Unit trust funds have ongoing management fees. Certain Public Mutual funds for example charge you 1.65% per annum. Take note that this is charged regardless of the performance of the fund. This means that even if your fund has recorded a negative 10% return for that year, management fees will still be charged.
Incompetent Fund Managers
Even though the managers are well-qualified, there is still the risk of having incompetent managers managing your money. They might not adhere to the rules and regulations of the fund. Also, there’s the risk of under performing managers.
Different Investing Style
The investing strategies and styles might differ from your own. You might be an investor that prefers to invest in small-cap stocks while the fund you invested in focuses on blue chip companies.
Performance not guaranteed
Unlike fixed deposits, and savings accounts, the performance of most unit trust funds are not guaranteed. This might not suit certain conservative investors.
Though it is good that the liquidity of unit trust funds is always sufficient for redemption purposes, it also has its own drawbacks. To be able to achieve that level of liquidity, unit trust funds have to maintain a certain level of cash reserves to service the needs of investors wanting to get out.
Now, money sitting around as cash will not earn you anything. In other words, monies that are supposed to be invested in stocks, bonds, and etc. are now being kept as cash in banks, earning little to nothing at all.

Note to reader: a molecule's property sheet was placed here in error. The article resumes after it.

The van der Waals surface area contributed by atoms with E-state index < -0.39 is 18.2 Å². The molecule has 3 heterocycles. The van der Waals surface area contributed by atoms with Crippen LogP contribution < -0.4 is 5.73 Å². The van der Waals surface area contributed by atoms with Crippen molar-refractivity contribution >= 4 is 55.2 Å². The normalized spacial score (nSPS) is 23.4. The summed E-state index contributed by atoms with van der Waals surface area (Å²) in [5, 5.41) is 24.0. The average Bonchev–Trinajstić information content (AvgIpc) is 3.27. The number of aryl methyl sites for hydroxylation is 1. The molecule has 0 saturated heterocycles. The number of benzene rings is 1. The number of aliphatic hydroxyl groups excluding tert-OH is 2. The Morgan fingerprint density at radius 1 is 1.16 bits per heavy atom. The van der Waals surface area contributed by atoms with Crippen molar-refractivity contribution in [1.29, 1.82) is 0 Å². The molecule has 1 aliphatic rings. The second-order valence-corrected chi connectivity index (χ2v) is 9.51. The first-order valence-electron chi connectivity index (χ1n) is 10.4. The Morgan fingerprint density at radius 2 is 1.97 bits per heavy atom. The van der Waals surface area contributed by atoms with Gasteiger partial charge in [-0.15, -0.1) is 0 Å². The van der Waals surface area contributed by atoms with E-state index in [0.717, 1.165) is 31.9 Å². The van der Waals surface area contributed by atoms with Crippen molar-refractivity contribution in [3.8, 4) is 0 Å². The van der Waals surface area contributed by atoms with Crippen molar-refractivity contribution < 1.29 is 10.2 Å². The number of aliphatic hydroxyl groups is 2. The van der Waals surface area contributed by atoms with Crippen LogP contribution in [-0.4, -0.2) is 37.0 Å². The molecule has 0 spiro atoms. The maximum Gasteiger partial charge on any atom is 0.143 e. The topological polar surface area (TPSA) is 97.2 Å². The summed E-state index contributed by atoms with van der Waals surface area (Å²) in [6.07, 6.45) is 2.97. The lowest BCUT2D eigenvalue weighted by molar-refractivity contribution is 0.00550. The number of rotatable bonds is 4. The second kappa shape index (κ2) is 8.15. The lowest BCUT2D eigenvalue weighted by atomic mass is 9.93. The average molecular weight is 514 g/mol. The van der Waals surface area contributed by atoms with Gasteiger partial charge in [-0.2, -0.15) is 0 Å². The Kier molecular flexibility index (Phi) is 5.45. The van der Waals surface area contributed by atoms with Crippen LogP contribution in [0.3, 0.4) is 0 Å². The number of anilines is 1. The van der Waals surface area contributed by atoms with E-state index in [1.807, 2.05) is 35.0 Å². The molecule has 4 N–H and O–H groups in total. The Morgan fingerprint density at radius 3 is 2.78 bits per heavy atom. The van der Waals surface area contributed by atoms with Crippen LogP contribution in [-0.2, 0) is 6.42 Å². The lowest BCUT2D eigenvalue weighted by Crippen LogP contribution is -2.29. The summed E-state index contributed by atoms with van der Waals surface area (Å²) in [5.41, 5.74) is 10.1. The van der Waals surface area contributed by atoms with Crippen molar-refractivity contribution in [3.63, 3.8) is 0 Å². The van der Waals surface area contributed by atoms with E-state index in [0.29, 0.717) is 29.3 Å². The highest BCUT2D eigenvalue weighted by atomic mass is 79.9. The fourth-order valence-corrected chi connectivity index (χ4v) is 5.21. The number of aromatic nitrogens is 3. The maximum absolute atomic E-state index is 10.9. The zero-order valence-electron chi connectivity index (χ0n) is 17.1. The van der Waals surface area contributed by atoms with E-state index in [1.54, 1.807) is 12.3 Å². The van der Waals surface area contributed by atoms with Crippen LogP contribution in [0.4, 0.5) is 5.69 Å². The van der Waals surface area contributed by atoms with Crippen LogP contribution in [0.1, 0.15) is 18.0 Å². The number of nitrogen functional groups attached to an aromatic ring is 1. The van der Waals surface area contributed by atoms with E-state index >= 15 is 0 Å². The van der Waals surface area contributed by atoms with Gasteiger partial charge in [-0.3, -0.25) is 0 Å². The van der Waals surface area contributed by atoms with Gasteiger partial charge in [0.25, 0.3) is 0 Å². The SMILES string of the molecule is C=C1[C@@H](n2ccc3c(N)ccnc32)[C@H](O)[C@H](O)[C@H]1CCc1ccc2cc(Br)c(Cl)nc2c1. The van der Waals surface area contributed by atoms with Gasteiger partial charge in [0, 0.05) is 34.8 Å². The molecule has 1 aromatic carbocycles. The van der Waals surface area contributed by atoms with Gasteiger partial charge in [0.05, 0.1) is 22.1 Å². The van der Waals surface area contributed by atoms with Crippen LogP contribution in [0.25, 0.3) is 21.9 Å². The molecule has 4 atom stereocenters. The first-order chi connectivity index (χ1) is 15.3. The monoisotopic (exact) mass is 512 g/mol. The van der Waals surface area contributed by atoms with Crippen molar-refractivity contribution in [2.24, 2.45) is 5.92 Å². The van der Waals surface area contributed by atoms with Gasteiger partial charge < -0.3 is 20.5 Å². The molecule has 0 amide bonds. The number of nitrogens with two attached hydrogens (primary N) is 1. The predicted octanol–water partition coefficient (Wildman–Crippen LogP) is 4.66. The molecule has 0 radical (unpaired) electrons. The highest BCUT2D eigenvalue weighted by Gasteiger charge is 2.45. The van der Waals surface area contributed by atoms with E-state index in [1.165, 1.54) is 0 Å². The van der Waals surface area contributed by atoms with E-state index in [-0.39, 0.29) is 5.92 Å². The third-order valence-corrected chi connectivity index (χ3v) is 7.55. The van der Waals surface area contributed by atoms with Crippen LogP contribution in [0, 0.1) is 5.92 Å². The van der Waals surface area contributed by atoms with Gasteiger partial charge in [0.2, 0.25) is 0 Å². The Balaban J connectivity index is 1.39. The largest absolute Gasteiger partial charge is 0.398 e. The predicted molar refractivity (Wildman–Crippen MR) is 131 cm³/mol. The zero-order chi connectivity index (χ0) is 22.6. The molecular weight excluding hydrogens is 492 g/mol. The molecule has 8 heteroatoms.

Hard to do Research
When it comes to investing directly into the market, you are able to conduct fundamental analysis and technical analysis research. You are able to look at the company’s books and charts. However, for unit trust funds, these information might not be readily available. You have to rely on limited information provided by the company itself and perhaps third parties like Standard & Poors, and Lippers.
Not all returns go to the Unitholders
A unit trust fund is a business. It has its own expenses and other overheads to service. Salaries, commissions, overheads need to be paid. So, there is the possibility of not all returns of investments go back to the unit holders.
What do I think about unit trust investments?
For me, managing money on your own is still the way to go, provided you have the time and the skills. Nothing beats having the investing/trading knowledge yourself. The fund managers are human like you and I. So, it is rather easy to match or even beat their performance.
However, if you haven’t got much knowledge on investing and trading, but you’re interested in equities, then unit trust funds might be a wise start. Better something than nothing at all right?
I only maintain my unit trust investments in Malaysia due to the fact that I’m not currently in Malaysia and haven’t got the time to track the Malaysian market. In Australia however, I do make my own investment decisions.
Disclaimer: This article is not a specific nor general advice on managing or investing your money. This article does not constitute a recommendation nor does it take into account your investment objectives, financial situation nor particular needs.